1. Year end statutory accounts

  2. Corporation tax

  3. VAT

Year end statutory accounts

What are they?

These are the legal accounts filed with Companies House on an annual basis. They will be on public record for UK companies.

It’s a legal filing containing the results for the company in a stated accounting period. Governed by accounting standards, it’s a much more rigid format than management accounts, with rules about how items have to be accounted for and full disclosure of decisions made and transactions that have occurred.

When do I do them?

Year-end accounts are typically due nine months after the company’s period end – that’s signed and filed at Companies House. If your company has shortened or extended the accounting period, it is likely that it will be different.

How are they done?

Fundamentally, keeping good accounting records throughout the year is key to a smooth process. Accounts are reviewed from a technical standpoint and the appropriate disclosures are made within the statutory accounts. The end result is a very different looking set of accounts than you will be used to if you have reviewed your management figures.

Once you are happy with the accounts, they are signed off and then filed with Companies House and HMRC. These accounts are very important for all due diligence reporting (fundraising, etc.) as well as for loan applications and general credit checks.

What are the common pitfalls?

Late submission of the accounts will attract late filing penalties starting at £150 and rising to £1,500 if they get over six months overdue.

It’s crucial that accounts are submitted on time, as Companies House is now an open, public record so anybody can look up your company. That means before VCs or potential backers even agree to see you, they will probably have looked you up online.

Corporation tax

The tax on profits paid by companies or the R&D credit from losses!

What is it?

All UK trading companies are subject to corporation tax and R&D tax credits are part of the corporation tax regime.

A company has a legal obligation to submit corporation tax return(s) (CT600s) every year. There is no ‘tax year’ for corporate tax returns – they follow the reporting period of the company’s accounts – but it can only be a maximum of a 12-month period.

So often, where the company is preparing an extended period of financial statements, there are two CT600s to be submitted.

When do I need to do them?

A company will typically receive a notification from HMRC to deliver a CT600. For example, assuming that a company’s year- end was 31 December, the company would have to prepare a return covering the period 1 January to 31 December.

Key dates – any tax payable is due nine months and one day after the end of the reporting period but the return does not have to be submitted until 12 months after the reporting period, so in this case 31 December of the following year.

How do I do them?

When you incorporate your company, HMRC will write to the address supplied and provide you with the company’s Unique Taxpayer Reference (UTR). You will need to get someone to look after the process and ensure that everything is submitted to HMRC in a timely manner!

What are the common pitfalls?

Getting the tax treatment in the accounts correct will drive the figures that calculate your corporation tax return so it is crucial to be on top of your P&L. Business spend and most entertaining expenses are not tax deductible so be aware of the basics.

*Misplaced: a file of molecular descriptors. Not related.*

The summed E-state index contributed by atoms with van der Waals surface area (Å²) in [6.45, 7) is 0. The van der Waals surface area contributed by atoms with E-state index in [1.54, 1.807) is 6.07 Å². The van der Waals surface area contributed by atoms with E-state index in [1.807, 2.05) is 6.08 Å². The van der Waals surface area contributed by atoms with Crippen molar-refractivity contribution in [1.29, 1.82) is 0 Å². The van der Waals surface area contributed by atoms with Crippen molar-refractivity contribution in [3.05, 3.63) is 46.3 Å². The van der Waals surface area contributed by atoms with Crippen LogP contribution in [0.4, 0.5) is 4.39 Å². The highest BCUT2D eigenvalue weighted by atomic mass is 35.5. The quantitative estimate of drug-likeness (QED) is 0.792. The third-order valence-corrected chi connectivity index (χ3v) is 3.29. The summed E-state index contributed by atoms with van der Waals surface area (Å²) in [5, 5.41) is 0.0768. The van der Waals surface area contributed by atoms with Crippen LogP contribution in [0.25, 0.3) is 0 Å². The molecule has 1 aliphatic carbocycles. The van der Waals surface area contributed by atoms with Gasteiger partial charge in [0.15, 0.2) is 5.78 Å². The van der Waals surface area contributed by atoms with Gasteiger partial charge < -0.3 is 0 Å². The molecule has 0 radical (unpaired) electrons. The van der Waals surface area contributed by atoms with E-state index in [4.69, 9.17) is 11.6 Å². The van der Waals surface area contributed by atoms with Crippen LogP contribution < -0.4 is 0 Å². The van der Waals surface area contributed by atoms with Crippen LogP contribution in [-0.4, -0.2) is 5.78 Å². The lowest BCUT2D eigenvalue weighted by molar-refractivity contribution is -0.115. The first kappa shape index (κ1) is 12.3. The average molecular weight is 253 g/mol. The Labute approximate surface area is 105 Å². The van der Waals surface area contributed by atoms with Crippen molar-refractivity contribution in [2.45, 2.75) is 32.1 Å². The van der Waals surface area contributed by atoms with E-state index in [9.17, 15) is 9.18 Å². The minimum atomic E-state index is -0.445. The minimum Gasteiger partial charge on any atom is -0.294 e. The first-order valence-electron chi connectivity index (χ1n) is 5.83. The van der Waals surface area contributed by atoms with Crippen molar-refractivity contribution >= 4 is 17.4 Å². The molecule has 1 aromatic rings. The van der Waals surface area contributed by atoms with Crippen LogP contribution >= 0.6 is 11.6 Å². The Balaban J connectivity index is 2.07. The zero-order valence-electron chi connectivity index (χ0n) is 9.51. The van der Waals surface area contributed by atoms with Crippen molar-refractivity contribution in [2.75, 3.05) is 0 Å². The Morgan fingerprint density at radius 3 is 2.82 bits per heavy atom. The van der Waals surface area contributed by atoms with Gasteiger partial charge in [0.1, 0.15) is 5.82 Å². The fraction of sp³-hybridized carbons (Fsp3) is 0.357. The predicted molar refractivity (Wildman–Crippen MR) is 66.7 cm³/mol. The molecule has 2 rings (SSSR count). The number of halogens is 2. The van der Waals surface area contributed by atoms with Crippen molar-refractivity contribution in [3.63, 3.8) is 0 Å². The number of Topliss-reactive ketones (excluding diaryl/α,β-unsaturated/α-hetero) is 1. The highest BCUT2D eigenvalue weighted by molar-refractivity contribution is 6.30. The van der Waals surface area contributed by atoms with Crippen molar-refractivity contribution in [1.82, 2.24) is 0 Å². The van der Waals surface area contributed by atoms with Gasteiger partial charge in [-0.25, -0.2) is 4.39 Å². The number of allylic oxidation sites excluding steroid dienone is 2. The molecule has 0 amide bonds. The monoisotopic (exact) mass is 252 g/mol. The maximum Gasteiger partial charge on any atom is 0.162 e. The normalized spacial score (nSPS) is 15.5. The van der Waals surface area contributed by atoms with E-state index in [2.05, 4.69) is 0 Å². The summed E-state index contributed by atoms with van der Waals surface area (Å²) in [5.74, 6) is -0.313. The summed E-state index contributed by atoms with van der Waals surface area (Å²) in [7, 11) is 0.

Don’t upset the VAT man.

What is it?

VAT is levied on most goods and services provided by registered businesses in the UK. Selling outside of Europe is outside of the scope of VAT. Inside Europe, besides the basic reporting of input tax (what you purchase) and output tax (what you sell), there are several key requirements that affect many startups. Two of the most common are:

  1. VAT MOSS reporting – the supply of B2C digital sales.

  2. EC sales list – the supply of B2B sales to a customer in another European jurisdiction.

When do register?

All businesses that provide ‘taxable’ goods and services and whose turnover exceeds the registration threshold must register for VAT. You can register voluntarily if you are below the threshold, which is common for startups who are intending to trade and make taxable sales, as you can reclaim the VAT spend incurred to get to a point of trading.

Generally, returns need to be filed quarterly and payments, if applicable, made one month and seven days after the quarter.

Startup VAT returns are often repayments from HMRC as the business incurs more input VAT than output VAT. The returns can also be filled monthly or annually on request.

How do I do it?

Essentially, businesses charge and collect VAT on their applicable sales, offset any VAT payable on their applicable purchases, complete a return showing the net position quarterly (or in some cases monthly or annually) and either pay or reclaim this amount to or from HMRC.

What are the common pitfalls?

  • Surcharges, interest and penalties etc. are payable for late returns and/or late payment.

  • Don’t forget VAT MOSS and EC sales list reporting.

  • There are schemes that can be applied to to aid cash flow (cash scheme) and administration (flat rate scheme) but thought is needed to check this works for the business model and care should be taken to ensure these schemes are exited if the business reaches a certain size.

  • Importing/exporting as well as compliance with international regulations can be complex.

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